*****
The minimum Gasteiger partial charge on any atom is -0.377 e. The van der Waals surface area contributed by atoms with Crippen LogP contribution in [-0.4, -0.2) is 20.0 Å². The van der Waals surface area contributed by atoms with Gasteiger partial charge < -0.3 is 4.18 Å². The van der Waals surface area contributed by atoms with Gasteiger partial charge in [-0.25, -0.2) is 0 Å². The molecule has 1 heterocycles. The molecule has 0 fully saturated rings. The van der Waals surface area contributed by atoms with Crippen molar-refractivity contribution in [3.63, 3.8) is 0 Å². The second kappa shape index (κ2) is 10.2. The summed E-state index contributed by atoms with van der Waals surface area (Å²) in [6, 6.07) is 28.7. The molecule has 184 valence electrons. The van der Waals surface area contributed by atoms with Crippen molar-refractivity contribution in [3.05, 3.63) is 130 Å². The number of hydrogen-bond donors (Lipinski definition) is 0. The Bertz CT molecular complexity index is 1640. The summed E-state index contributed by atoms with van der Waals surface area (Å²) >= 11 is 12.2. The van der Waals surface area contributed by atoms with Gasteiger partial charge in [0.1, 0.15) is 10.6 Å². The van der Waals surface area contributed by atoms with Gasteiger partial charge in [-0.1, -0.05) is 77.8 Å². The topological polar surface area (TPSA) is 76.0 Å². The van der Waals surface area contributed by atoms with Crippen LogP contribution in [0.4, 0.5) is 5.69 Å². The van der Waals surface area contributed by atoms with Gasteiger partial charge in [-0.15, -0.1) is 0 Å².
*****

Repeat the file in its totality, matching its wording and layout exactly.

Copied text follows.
The minimum Gasteiger partial charge on any atom is -0.377 e. The van der Waals surface area contributed by atoms with Crippen LogP contribution in [-0.4, -0.2) is 20.0 Å². The van der Waals surface area contributed by atoms with Gasteiger partial charge < -0.3 is 4.18 Å². The van der Waals surface area contributed by atoms with Gasteiger partial charge in [-0.25, -0.2) is 0 Å². The molecule has 1 heterocycles. The molecule has 0 fully saturated rings. The van der Waals surface area contributed by atoms with Crippen molar-refractivity contribution in [3.63, 3.8) is 0 Å². The second kappa shape index (κ2) is 10.2. The summed E-state index contributed by atoms with van der Waals surface area (Å²) in [6, 6.07) is 28.7. The molecule has 184 valence electrons. The van der Waals surface area contributed by atoms with Crippen molar-refractivity contribution in [3.05, 3.63) is 130 Å². The number of hydrogen-bond donors (Lipinski definition) is 0. The Bertz CT molecular complexity index is 1640. The summed E-state index contributed by atoms with van der Waals surface area (Å²) >= 11 is 12.2. The van der Waals surface area contributed by atoms with Gasteiger partial charge in [0.1, 0.15) is 10.6 Å². The van der Waals surface area contributed by atoms with Gasteiger partial charge in [-0.1, -0.05) is 77.8 Å². The topological polar surface area (TPSA) is 76.0 Å². The van der Waals surface area contributed by atoms with Crippen LogP contribution in [0.4, 0.5) is 5.69 Å². The van der Waals surface area contributed by atoms with Gasteiger partial charge in [-0.15, -0.1) is 0 Å².